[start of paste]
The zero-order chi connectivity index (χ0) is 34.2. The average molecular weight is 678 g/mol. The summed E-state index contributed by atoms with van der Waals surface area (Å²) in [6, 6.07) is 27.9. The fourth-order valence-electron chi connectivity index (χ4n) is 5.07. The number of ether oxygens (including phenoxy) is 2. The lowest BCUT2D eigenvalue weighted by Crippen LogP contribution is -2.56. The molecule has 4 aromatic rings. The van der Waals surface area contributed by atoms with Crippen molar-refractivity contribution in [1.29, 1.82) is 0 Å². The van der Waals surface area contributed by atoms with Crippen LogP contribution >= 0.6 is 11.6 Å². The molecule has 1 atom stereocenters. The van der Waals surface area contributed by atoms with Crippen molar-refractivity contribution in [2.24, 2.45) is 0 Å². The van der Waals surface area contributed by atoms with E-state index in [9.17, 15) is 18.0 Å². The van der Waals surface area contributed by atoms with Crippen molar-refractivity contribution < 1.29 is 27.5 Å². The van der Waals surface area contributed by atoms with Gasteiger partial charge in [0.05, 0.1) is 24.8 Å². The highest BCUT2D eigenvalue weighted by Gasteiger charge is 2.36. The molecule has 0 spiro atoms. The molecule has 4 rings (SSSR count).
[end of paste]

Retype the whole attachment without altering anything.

The zero-order chi connectivity index (χ0) is 34.2. The average molecular weight is 678 g/mol. The summed E-state index contributed by atoms with van der Waals surface area (Å²) in [6, 6.07) is 27.9. The fourth-order valence-electron chi connectivity index (χ4n) is 5.07. The number of ether oxygens (including phenoxy) is 2. The lowest BCUT2D eigenvalue weighted by Crippen LogP contribution is -2.56. The molecule has 4 aromatic rings. The van der Waals surface area contributed by atoms with Crippen molar-refractivity contribution in [1.29, 1.82) is 0 Å². The van der Waals surface area contributed by atoms with Crippen LogP contribution >= 0.6 is 11.6 Å². The molecule has 1 atom stereocenters. The van der Waals surface area contributed by atoms with Crippen molar-refractivity contribution in [2.24, 2.45) is 0 Å². The van der Waals surface area contributed by atoms with E-state index in [9.17, 15) is 18.0 Å². The van der Waals surface area contributed by atoms with Crippen molar-refractivity contribution < 1.29 is 27.5 Å². The van der Waals surface area contributed by atoms with Gasteiger partial charge in [0.05, 0.1) is 24.8 Å². The highest BCUT2D eigenvalue weighted by Gasteiger charge is 2.36. The molecule has 0 spiro atoms. The molecule has 4 rings (SSSR count).